Dr. Tamorish Kole recieves his IVLP certificate

IVLP Crisis and Disaster Management

Tamorish Kole: Immediate Impact

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Dr. Tamorish Kole (center), emergency management expert from India, receives his IVLP Certificate of Completion with U.S. Department of State Program Officer Kimberly Havenner and IIE Lead Program Manager Alexander Gorev.

We often receive emails of thanks and safe return from our International Visitor Leadership Program (IVLP) participants. After three intense weeks of traveling the United States, making new friends and enhancing their professional experiences, the emails we receive are bittersweet – sad that the project has ended, but happy to be home.

Just last Friday, Dr. Tamorish Kole, Director of Emergency Medicine at a New Delhi hospital and a Regional Faculty Member of the American Heart Association, completed his IVLP project, which was designed for seven emergency planning and disaster management specialists from South and Central Asia. Dr. Kole’s message to us was different: he was about to put his IVLP experience to immediate use in flood-ravaged Uttarakhand.

Dr. Kole shared that a day after returning home from his IVLP project, he was repacking his bags to travel to the flood-affected state of Uttarakhand, where at least 1,000 people are thought to have died and tens of thousands were stranded after the heaviest monsoon rains in 60 years. While at the Max Healthcare hospital in that region, he will likely use some of the practical experience learned from his American counterparts to help his country manage and cope with this disaster.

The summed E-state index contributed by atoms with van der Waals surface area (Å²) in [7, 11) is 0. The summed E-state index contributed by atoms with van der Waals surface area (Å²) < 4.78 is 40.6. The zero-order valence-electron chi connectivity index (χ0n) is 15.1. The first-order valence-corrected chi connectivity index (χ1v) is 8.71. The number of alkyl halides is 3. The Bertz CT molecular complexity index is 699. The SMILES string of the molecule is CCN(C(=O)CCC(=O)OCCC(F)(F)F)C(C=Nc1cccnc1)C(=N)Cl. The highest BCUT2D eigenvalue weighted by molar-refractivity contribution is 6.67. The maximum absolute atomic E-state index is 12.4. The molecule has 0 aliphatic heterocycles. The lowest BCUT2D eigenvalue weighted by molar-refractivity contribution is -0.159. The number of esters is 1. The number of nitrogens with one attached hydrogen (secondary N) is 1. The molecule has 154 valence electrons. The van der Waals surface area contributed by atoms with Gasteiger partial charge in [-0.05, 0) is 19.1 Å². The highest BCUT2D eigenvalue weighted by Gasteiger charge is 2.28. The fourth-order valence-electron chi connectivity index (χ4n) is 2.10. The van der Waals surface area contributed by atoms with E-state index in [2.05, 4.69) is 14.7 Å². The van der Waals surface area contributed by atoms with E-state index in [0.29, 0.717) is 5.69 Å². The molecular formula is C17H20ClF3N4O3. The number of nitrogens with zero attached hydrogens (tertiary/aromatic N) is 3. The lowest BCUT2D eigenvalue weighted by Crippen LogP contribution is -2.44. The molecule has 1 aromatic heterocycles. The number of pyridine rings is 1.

Dr. Kole’s “Crisis and Disaster Management” IVLP project examined emergency preparedness, management, planning and coordination among the public and private sectors. He was joined by six others from Bangladesh, Cambodia, India, Nepal and Vietnam. The itinerary included visits to seven U.S. cities: Washington, DC, Baltimore, Maryland, New York, New York, Tulsa, Oklahoma, San Francisco and Sacramento, California, and Pensacola, Florida.

A highlight of the Baltimore program included a meeting with the Mayor’s Office of Emergency Services, as well as with the Baltimore County Volunteer Firemen’s Association.  In Tulsa, Dr. Kole was able to visit emergency services in tornado affected areas. The Sacramento visit included a look at state government disaster response policy. In San Francisco, Mr. Kole and other visitors visited the Chinatown Safety Fair and learned about the Chinatown Disaster Response Project, including the role of community volunteers who support government agencies in firefighting, building inspections, as well as in search and rescue efforts. In Pensacola the professional program included a visit to the West Florida Hospital to look at the emergency operations and decontamination facility.

Dr. Kole is a leader in Emergency Medicine in India and has promoted the establishment of specialized training programs for medical residents, increasing the country's capacity to care for individual and mass medical problems.

He was highly impressed by American volunteerism and the role of communities in disaster preparedness and response. He commented at the project’s evaluation session, that “…American communities do a lot on their own, instead of being fully reliant on the government.” He added that “… Observing community based programs was one of the most valuable experiences.” As a professional take-away from his IVLP program, he plans to promote and implement the idea of Community Emergency Response Teams across India.

Calling his IVLP program a “wonderful experience of his life,” Dr. Kole is committed to sharing the acquired knowledge and information with government officials and community leaders in India to make needed changes and introduce useful preparedness and response practices in his country. Likely, he had no idea that this new knowledge would be put to use quite so soon.

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